Sperry was accepted to Oberlin College under a full academic scholarship, earning his board by waiting tables. He maintained an active interest in sports and was elected captain of the varsity basketball team, while receiving varsity letters as well in baseball and track. As an undergraduate he attended R. H. Stetson's course, "Introduction to Psychology." It was during a lecture by Stetson in this course that Sperry got the idea for a paper he published some twenty years later entitled "On the Neural Basis of the Conditioned Response" (1955). This short paper carries powerful theoretical implications for those interested in central nervous pathways in conditioned learning. Sperry remained at Oberlin College, in Stetson's laboratory, through 1937, when he received his M.A. in psychology.
Sperry took his Ph.D. in Zoology from the University of Chicago in 1941, under the tutelage of the renowned neuroscientist Paul Weiss. During that period, in addition to developing highly skilled neurosurgical techniques, he made the first of what was to become a number of successful challenges to existing concepts related to neuronal specificity and brain circuitry. In a series of carefully controlled and clearly written publications between 1941 and 1946, Sperry conclusively demonstrated that the rat's motor system was "hard wired" and unmodifiable (following transplants) by training. This work clearly established that the basic circuitry of the mammalian central nervous system is largely hard wired for specific functions and seriously challenged Weiss's "resonance principle" and "impulse specificity theory."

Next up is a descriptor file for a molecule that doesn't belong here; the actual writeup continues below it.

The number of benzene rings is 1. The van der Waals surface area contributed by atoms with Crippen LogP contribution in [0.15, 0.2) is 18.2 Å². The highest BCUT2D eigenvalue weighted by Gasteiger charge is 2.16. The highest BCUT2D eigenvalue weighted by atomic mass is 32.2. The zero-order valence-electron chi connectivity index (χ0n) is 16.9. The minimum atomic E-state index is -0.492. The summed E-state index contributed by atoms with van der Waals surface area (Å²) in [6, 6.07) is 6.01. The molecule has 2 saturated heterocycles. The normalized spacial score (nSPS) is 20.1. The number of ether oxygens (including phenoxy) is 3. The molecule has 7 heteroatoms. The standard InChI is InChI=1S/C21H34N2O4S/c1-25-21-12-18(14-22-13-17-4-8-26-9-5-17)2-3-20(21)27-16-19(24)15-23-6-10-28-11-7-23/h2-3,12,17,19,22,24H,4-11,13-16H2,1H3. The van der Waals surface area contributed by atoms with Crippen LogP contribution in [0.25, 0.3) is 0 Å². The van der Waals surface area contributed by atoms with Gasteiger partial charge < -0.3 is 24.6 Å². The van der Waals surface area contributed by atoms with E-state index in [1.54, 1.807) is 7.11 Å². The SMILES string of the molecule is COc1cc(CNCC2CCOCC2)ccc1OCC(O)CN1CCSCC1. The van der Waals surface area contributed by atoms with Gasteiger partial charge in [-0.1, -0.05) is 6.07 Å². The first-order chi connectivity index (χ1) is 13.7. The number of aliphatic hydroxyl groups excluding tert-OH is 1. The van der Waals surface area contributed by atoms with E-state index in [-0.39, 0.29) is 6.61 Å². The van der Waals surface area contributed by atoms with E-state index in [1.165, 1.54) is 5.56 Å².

These studies were to have an impact on human neurosurgery as well. From 1942 to 1945, during his military service with the Office of Scientific Research and Development, Nerve Injury Project, Sperry's work, along with that of Weiss and others, resulted in a major change in the sur-